This church (formerly known as the Church of St. Nicholas or Aya Nicola Kilisesi) is an important mid-Byzantine-Era building, even though nothing of the original remains. The first temple on the site was built for the mother goddess Artemis, but collapsed in an earthquake in the 2nd century. A Byzantine church was built over the remains of this temple, but repeated raids and numerous earthquakes destroyed the church several times. The two domed chambers were part of a 5th- or 6th-century reconstruction and form the foundation for the domed church that was later built in the 9th century. The basilica on the site today is a 1789 reconstruction using materials that date to the 8th century, and some of the early frescoes are still visible. The honeycombed mosaic stones are originals and remain surprisingly intact, as do the domes forming the roof.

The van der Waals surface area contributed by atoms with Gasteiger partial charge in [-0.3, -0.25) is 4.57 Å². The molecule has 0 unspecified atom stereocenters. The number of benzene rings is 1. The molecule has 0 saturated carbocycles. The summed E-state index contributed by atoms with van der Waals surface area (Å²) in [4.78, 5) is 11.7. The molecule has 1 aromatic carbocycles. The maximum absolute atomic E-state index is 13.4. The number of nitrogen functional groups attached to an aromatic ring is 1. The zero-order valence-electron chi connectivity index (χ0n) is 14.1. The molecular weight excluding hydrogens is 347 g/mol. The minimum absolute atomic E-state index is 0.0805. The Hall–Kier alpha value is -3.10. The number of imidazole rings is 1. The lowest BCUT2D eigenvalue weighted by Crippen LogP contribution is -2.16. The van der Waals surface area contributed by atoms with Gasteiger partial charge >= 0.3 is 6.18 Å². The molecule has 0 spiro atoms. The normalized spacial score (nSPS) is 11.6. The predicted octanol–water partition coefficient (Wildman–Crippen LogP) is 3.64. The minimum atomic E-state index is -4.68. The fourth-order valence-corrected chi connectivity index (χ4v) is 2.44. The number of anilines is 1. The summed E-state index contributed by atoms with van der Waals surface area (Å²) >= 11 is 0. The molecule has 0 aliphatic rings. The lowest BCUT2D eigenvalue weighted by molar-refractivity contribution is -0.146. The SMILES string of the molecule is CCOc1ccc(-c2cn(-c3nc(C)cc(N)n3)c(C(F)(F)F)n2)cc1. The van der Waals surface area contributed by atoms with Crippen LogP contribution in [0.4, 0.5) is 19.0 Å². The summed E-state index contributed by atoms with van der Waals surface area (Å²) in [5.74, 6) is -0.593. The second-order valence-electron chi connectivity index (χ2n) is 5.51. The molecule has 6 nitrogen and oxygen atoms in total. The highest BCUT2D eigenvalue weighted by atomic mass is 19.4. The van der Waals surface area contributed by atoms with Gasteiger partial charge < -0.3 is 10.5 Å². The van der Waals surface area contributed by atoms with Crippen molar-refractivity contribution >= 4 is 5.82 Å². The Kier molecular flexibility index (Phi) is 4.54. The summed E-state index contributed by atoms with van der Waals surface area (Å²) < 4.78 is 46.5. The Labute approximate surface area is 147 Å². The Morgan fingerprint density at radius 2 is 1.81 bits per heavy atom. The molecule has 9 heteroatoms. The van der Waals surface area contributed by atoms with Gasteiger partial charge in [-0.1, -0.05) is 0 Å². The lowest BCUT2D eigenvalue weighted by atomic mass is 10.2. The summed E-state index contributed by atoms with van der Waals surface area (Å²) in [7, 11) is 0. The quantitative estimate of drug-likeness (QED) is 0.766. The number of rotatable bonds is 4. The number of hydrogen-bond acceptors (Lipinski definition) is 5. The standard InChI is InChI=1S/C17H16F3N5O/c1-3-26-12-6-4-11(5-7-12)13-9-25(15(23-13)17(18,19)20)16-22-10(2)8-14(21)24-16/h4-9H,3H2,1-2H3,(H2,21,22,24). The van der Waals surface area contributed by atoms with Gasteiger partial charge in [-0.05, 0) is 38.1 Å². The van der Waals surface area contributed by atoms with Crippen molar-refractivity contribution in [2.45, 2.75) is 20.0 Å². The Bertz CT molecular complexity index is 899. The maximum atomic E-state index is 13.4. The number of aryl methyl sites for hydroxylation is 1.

Speculation continues on which, if any, of the marble sarcophagi is the one belonging to St. Nicholas. We do know the date of his death and that his body was put in a Roman sarcophagus in the central apse on the south side of the church but was believed to have been moved after the Italian and Arab raids. The one in the west apse is believed to be that of the saint because of the reliefs of seagulls and fish scales (St. Nicholas is patron of sailors), but nobody knows anything for sure except that he's escaped to the North Pole.